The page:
Subject(s)
Ambulatory Care/organization & administration , COVID-19 , Cardiology Service, Hospital/organization & administration , Delivery of Health Care, Integrated/organization & administration , Heart Failure/therapy , Telemedicine/organization & administration , Heart Failure/diagnosis , Heart Failure/epidemiology , Heart Failure/physiopathology , Humans , Patient Readmission , Prognosis
11.
Actas Urol Esp (Engl Ed) ; 45(8): 530-536, 2021 10.
Article in English, Spanish | MEDLINE | ID: covidwho-1415156

ABSTRACT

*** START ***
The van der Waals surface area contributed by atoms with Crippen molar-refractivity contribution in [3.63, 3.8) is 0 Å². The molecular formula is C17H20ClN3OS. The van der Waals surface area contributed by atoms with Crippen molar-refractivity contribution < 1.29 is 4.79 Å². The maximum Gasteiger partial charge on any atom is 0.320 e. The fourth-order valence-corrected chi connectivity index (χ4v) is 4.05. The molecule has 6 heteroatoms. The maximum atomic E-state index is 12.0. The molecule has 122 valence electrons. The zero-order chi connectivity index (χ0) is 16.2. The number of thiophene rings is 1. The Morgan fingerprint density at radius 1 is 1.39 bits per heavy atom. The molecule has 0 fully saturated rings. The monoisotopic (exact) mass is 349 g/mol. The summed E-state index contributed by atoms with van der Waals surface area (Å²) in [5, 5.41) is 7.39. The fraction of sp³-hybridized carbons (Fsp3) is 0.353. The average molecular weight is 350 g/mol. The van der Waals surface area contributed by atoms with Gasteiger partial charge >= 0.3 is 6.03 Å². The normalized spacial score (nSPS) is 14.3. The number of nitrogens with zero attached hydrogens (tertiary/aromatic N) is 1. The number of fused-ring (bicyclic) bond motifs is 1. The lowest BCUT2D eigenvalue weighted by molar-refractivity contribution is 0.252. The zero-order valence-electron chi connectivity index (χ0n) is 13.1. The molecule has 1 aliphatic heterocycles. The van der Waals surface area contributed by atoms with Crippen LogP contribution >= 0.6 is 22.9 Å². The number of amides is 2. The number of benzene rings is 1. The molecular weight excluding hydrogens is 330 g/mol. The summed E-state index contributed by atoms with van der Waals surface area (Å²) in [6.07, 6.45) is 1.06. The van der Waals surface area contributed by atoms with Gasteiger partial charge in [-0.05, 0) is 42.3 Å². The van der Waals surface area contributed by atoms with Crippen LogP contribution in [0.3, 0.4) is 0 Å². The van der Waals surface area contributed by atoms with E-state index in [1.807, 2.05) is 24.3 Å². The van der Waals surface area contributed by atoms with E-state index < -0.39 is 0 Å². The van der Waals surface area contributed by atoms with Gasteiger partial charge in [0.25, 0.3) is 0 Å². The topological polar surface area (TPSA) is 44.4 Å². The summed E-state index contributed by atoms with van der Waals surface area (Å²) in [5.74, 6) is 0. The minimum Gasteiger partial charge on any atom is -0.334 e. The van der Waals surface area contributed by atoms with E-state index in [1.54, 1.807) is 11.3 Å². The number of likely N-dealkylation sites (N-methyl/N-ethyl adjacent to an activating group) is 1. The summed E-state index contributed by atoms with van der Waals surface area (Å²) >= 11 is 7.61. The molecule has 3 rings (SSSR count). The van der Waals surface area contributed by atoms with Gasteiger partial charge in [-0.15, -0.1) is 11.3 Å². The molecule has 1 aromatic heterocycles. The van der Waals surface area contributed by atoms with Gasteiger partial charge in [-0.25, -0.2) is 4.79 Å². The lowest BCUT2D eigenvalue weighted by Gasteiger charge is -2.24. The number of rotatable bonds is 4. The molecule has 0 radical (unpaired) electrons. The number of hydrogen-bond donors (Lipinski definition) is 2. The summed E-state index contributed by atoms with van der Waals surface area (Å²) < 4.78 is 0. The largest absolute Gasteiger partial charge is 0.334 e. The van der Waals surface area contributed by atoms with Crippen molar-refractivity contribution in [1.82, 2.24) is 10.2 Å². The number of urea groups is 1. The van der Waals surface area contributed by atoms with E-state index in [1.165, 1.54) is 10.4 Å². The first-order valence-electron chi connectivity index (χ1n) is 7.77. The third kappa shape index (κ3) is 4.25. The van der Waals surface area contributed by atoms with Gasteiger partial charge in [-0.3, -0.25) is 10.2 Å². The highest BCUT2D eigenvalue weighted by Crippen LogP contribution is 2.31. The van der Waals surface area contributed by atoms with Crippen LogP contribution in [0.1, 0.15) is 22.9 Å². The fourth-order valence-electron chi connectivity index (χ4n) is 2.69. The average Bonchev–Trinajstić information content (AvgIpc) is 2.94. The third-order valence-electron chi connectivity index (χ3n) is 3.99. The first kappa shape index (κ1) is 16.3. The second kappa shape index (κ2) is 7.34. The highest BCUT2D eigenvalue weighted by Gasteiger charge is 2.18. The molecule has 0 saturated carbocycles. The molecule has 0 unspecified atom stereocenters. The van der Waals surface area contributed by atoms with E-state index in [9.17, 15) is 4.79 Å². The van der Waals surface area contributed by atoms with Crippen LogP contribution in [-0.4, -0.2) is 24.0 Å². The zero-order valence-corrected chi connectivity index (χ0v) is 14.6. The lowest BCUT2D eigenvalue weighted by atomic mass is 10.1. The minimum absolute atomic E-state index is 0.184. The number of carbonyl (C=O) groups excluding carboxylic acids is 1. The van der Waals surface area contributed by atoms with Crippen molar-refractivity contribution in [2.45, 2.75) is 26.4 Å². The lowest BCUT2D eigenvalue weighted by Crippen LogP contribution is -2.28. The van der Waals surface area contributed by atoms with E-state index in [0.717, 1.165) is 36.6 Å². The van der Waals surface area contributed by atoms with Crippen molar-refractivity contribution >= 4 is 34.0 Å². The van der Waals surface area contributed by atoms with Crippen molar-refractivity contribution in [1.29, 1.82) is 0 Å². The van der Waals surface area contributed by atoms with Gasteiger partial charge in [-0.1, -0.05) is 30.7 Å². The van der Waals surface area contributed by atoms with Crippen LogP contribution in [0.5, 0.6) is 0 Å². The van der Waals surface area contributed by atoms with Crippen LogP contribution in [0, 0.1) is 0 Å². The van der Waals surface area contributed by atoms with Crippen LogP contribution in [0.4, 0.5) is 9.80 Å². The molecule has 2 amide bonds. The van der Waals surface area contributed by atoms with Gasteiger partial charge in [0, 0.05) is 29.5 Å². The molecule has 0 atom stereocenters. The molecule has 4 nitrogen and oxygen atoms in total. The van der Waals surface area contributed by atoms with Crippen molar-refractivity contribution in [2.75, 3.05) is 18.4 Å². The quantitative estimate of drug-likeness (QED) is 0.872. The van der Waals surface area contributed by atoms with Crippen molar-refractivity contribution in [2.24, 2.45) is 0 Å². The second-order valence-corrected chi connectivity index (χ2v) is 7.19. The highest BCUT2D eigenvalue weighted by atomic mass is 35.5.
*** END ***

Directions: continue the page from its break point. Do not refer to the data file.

INTRODUCTION AND OBJECTIVE: The COVID-19 pandemic has brought about changes in the management of urology patients, especially those with prostate cancer. The aim of this work is to show the changes in the ambulatory care practices by individualized telematic care for each patient profile. MATERIALS AND METHODS: Articles published from March 2020 to January 2021 were reviewed. We selected those that provided the highest levels of evidence regarding risk in different aspects: screening, diagnosis, treatment and follow-up of prostate cancer. RESULTS: We developed a classification system based on priorities, at different stages of the disease (screening, diagnosis, treatment and follow-up) to which the type of care given, in-person or telephone visits, was adapted. We established 4 options, as follows: in priority A or low, care will be given by telephone in all cases; in priority B or intermediate, if patients are considered subsidiary of an in-person visit after telephone consultation, they will be scheduled within 3 months; in priority C or high, patients will be seen in person within a margin from 1 to 3 months and in priority D or very high, patients must always be seen in person within a margin of up to 48 h and considered very preferential. CONCLUSIONS: Telematic care in prostate cancer offers an opportunity to develop new performance and follow-up protocols, which should be thoroughly analyzed in future studies, in order to create a safe environment and guarantee oncologic outcomes for patients.